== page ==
Protein Needs of Older People

How much protein do you require each day?

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Grocery shelves are full of products pitching their protein content, in energy bars, cereals, even pasta.   But how much protein do you really need in a day?  And if you follow a plant-based anti-aging diet, can you get enough of this fundamental nutrient?

A Protein Primer:  Protein is an essential nutrient, and we need to get it from food every day because our bodies don’t store it as they do fats and carbohydrates.

Protein is used to build and maintain muscles, bones, and skin.  It also makes up enzymes that govern the chemical processes that keep us alive. Thousands of proteins are at work in our bodies every day, manufactured from the building blocks of protein called amino acids. The amino acids our body cannot manufacture are called essential amino acids.

How much protein should we get each day?  The general consensus among health agencies, including the US Institute of Medicine, Health Canada, and the World Health Organization, is that daily protein requirements for adults are based on body weight.  Their protein guidelines are offered as a math equation: 0.8 g of protein per kilogram of body weight per day for adults over the age of 20.  According to this formula, a person who weighs 150 pounds requires at least 55 grams of protein each day:

0.8 g of protein x 68 kg (150 lb) = 55 g of daily protein

According to Carol Greenwood, Professor in the Department of Nutritional Sciences at the University of Toronto, adults over the age of 20 should aim to get between 60-70 g of protein each day.  A chicken breast contains about 30 g; a half-cup of Greek yogurt about 15 g.

"These recommendations are established by advisory boards, based on the current science," she tells me.

  "Generally, in North America, people are eating a lot of protein-rich foods and protein needs kind of take care of themselves.  Even fast-food junkies might not be eating healthfully, and may be consuming too much saturated fat, but they're still generally getting loads of protein."

Best sources:  Animal sources of protein such as fish, poultry and dairy usually supply all the essential amino acids.  Plant sources such as beans and legumes often lack one or more of the essential amino acids, so getting a broad range of protein-rich foods such as rice and beans or legumes and grains in addition to animal sources is best.

"Just as you shouldn't get all your nutrition from just a few foods, you shouldn't rely on just one or two sources of protein," cautions Greenwood.  "Eat a variety of animal and plants which contain protein, and still, try and follow a Mediterranean-style diet rich in fruits and vegetables."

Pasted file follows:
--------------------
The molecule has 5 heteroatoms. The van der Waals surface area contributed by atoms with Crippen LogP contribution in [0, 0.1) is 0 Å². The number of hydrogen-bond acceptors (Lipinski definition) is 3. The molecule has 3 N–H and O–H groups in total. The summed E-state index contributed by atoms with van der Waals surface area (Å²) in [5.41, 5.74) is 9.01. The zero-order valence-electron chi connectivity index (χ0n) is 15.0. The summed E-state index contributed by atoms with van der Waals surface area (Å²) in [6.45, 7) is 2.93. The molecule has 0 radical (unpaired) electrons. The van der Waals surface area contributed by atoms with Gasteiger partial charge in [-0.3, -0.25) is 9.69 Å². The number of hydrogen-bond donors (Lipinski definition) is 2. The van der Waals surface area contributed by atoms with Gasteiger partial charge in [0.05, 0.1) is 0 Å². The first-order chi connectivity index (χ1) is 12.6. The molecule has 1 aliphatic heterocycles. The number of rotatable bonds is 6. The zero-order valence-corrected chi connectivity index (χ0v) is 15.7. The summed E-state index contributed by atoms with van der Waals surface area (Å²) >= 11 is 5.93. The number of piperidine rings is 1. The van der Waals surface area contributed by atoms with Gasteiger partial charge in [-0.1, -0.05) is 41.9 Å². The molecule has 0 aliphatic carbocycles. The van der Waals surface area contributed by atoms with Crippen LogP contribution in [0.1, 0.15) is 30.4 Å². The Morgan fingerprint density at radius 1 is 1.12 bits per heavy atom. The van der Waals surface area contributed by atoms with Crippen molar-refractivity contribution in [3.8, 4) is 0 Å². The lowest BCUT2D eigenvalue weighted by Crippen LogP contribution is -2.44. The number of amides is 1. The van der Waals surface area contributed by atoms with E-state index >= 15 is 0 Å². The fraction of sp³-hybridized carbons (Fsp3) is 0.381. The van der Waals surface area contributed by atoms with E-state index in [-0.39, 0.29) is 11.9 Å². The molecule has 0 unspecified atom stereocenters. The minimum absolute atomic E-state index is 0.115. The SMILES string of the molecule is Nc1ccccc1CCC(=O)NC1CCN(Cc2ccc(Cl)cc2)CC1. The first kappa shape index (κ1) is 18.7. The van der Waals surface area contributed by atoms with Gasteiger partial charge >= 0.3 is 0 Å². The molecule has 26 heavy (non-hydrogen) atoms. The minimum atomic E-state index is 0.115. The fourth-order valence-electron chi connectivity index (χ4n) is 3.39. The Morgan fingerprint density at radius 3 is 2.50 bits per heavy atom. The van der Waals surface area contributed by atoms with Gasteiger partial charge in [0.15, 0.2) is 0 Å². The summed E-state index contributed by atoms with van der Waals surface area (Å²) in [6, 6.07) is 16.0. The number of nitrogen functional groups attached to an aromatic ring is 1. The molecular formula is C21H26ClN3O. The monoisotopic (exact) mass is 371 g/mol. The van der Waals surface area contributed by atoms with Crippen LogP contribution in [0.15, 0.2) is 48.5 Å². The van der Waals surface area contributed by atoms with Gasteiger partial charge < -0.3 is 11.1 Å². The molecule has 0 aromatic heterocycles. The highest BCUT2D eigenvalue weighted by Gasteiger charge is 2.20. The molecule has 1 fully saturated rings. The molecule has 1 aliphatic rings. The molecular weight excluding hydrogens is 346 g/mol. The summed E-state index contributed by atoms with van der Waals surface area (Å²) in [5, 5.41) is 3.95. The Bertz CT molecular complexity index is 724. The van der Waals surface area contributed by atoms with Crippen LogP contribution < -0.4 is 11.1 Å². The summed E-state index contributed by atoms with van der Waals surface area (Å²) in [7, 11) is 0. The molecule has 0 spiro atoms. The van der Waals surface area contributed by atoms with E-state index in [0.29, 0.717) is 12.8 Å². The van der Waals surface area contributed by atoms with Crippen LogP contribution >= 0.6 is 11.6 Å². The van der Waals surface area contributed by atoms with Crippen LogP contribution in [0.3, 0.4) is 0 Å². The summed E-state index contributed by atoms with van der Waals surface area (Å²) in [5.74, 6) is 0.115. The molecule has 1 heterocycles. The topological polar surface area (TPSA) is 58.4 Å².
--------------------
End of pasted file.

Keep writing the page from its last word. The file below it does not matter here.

Who's at risk of getting too little protein?  Greenwood cautions that there are two groups of adults who may not get enough protein each day: seniors (especially those over the age of 70), and dieters.

"It used to be that the .8 g/kg/day formula for daily protein was advised for the entire adult population, but more recent research suggests that older people - over 70 years of age - are less efficient at using the protein in the food they eat.  That means they may not be getting enough, even if they're eating the same amount each day as they did when they were younger. "

The fix, she says, is for adults in that over-70 age group to shift their consumption slightly upward to an average of 1 g/kg/day - which boosts the daily needs of our hypothetical 150-pound adult to about 68 g from 55 g.

Older adults with diminished appetites (and dieters aiming to restrict calories) should monitor their protein consumption, according to Greenwood.  She says once daily calories dip below 1200, it's easy to shortchange your protein intake. 

Pacing Yourself With Protein if You're Over 70:  Many older adults tend to eat protein only at lunch or dinner, but Greenwood advises having some protein at every meal. 

"It's not the way a lot of older people eat," she says.  "They'd prefer to have just toast and jam for breakfast, but it's a good idea to add in an egg or some yogurt, getting protein at each meal.  Older adults need to shorten the window of time between protein meals when compared with younger people."

Can you get too much protein?  According to the US Institute of Medicine, no safe upper limit for protein has been identified in the research; that is, it isn't known how much protein is too much.  However, nutrition scientists like Greenwood caution that relying primarily on protein in your diet - as in some low-carbohydrate fad diets - can lead to under-consumption of other foods like healthy fruits and vegetables, with all the vitamins, minerals, and other disease-fighting nutrients like ​fiber they contain. 

Further, she says, the problem can be what comes with the protein.

"Protein sources like processed meats typically contain lots of sodium and red meats often have high amounts of saturated fat, both of which are linked to more cardiovascular disease and hypertension."

Finally, eating a protein-rich diet is associated with gout, a very painful type of arthritis in which uric acid crystals are deposited in the joints.

Bottom line:  Getting adequate protein each day can help you retain lean muscle, and will also leave you feeling more satisfied, as protein-rich foods are generally more satiating than those which are high in carbohydrates.  Chances are, however, you are already getting enough protein in your daily diet without the need for supplements or fortified foods - despite marketing claims to the contrary.


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